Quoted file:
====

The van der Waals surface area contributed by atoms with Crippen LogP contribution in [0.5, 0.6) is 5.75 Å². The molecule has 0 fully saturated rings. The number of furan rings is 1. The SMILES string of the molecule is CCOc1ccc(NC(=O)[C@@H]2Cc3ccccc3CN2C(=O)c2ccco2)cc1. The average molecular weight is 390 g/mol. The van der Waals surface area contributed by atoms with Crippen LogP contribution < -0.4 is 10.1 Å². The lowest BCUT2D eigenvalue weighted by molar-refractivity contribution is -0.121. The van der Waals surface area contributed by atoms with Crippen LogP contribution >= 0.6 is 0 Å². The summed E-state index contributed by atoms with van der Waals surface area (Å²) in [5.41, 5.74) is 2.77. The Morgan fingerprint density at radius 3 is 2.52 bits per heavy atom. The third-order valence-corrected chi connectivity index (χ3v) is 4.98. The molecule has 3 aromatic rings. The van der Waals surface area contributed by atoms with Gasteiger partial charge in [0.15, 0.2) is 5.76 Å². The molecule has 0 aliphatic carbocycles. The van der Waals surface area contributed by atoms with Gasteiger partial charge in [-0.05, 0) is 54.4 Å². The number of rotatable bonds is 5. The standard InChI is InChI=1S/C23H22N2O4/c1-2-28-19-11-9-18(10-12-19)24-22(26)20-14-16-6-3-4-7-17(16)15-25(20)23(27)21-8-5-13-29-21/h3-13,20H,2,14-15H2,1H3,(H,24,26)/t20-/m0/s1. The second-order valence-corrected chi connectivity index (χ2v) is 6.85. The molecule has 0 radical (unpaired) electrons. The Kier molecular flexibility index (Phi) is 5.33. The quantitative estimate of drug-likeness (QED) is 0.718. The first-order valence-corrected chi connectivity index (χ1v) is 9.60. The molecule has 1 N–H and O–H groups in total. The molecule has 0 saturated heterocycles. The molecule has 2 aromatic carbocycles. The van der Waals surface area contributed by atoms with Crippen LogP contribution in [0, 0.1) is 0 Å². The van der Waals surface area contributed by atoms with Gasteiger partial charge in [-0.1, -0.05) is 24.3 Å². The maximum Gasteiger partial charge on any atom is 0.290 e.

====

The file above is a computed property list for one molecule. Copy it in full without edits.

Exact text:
The van der Waals surface area contributed by atoms with Crippen LogP contribution in [0.5, 0.6) is 5.75 Å². The molecule has 0 fully saturated rings. The number of furan rings is 1. The SMILES string of the molecule is CCOc1ccc(NC(=O)[C@@H]2Cc3ccccc3CN2C(=O)c2ccco2)cc1. The average molecular weight is 390 g/mol. The van der Waals surface area contributed by atoms with Crippen LogP contribution < -0.4 is 10.1 Å². The lowest BCUT2D eigenvalue weighted by molar-refractivity contribution is -0.121. The van der Waals surface area contributed by atoms with Crippen LogP contribution >= 0.6 is 0 Å². The summed E-state index contributed by atoms with van der Waals surface area (Å²) in [5.41, 5.74) is 2.77. The Morgan fingerprint density at radius 3 is 2.52 bits per heavy atom. The third-order valence-corrected chi connectivity index (χ3v) is 4.98. The molecule has 3 aromatic rings. The van der Waals surface area contributed by atoms with Gasteiger partial charge in [0.15, 0.2) is 5.76 Å². The molecule has 0 aliphatic carbocycles. The van der Waals surface area contributed by atoms with Gasteiger partial charge in [-0.05, 0) is 54.4 Å². The number of rotatable bonds is 5. The standard InChI is InChI=1S/C23H22N2O4/c1-2-28-19-11-9-18(10-12-19)24-22(26)20-14-16-6-3-4-7-17(16)15-25(20)23(27)21-8-5-13-29-21/h3-13,20H,2,14-15H2,1H3,(H,24,26)/t20-/m0/s1. The second-order valence-corrected chi connectivity index (χ2v) is 6.85. The molecule has 0 radical (unpaired) electrons. The Kier molecular flexibility index (Phi) is 5.33. The quantitative estimate of drug-likeness (QED) is 0.718. The first-order valence-corrected chi connectivity index (χ1v) is 9.60. The molecule has 1 N–H and O–H groups in total. The molecule has 0 saturated heterocycles. The molecule has 2 aromatic carbocycles. The van der Waals surface area contributed by atoms with Crippen LogP contribution in [0, 0.1) is 0 Å². The van der Waals surface area contributed by atoms with Gasteiger partial charge in [-0.1, -0.05) is 24.3 Å². The maximum Gasteiger partial charge on any atom is 0.290 e.